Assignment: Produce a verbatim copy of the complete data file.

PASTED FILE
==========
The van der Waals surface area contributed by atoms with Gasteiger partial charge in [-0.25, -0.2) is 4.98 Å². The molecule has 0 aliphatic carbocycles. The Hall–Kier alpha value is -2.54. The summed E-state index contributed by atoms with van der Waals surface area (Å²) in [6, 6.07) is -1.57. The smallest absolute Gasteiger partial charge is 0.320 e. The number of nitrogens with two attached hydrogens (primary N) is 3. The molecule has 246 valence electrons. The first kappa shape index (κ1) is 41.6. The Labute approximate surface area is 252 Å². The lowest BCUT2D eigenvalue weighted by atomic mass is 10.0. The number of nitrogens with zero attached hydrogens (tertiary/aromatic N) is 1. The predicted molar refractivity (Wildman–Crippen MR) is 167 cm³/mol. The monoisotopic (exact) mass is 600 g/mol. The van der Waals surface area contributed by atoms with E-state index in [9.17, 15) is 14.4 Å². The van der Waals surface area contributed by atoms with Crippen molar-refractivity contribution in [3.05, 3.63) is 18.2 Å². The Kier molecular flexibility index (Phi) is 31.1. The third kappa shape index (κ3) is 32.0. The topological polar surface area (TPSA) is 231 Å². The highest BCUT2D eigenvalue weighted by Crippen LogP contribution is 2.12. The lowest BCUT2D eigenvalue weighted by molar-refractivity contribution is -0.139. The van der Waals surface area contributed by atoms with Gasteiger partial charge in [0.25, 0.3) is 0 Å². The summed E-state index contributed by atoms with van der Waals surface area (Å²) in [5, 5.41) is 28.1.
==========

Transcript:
The van der Waals surface area contributed by atoms with Gasteiger partial charge in [-0.25, -0.2) is 4.98 Å². The molecule has 0 aliphatic carbocycles. The Hall–Kier alpha value is -2.54. The summed E-state index contributed by atoms with van der Waals surface area (Å²) in [6, 6.07) is -1.57. The smallest absolute Gasteiger partial charge is 0.320 e. The number of nitrogens with two attached hydrogens (primary N) is 3. The molecule has 246 valence electrons. The first kappa shape index (κ1) is 41.6. The Labute approximate surface area is 252 Å². The lowest BCUT2D eigenvalue weighted by atomic mass is 10.0. The number of nitrogens with zero attached hydrogens (tertiary/aromatic N) is 1. The predicted molar refractivity (Wildman–Crippen MR) is 167 cm³/mol. The monoisotopic (exact) mass is 600 g/mol. The van der Waals surface area contributed by atoms with E-state index in [9.17, 15) is 14.4 Å². The van der Waals surface area contributed by atoms with Crippen molar-refractivity contribution in [3.05, 3.63) is 18.2 Å². The Kier molecular flexibility index (Phi) is 31.1. The third kappa shape index (κ3) is 32.0. The topological polar surface area (TPSA) is 231 Å². The highest BCUT2D eigenvalue weighted by Crippen LogP contribution is 2.12. The lowest BCUT2D eigenvalue weighted by molar-refractivity contribution is -0.139. The van der Waals surface area contributed by atoms with Gasteiger partial charge in [0.25, 0.3) is 0 Å². The summed E-state index contributed by atoms with van der Waals surface area (Å²) in [5, 5.41) is 28.1.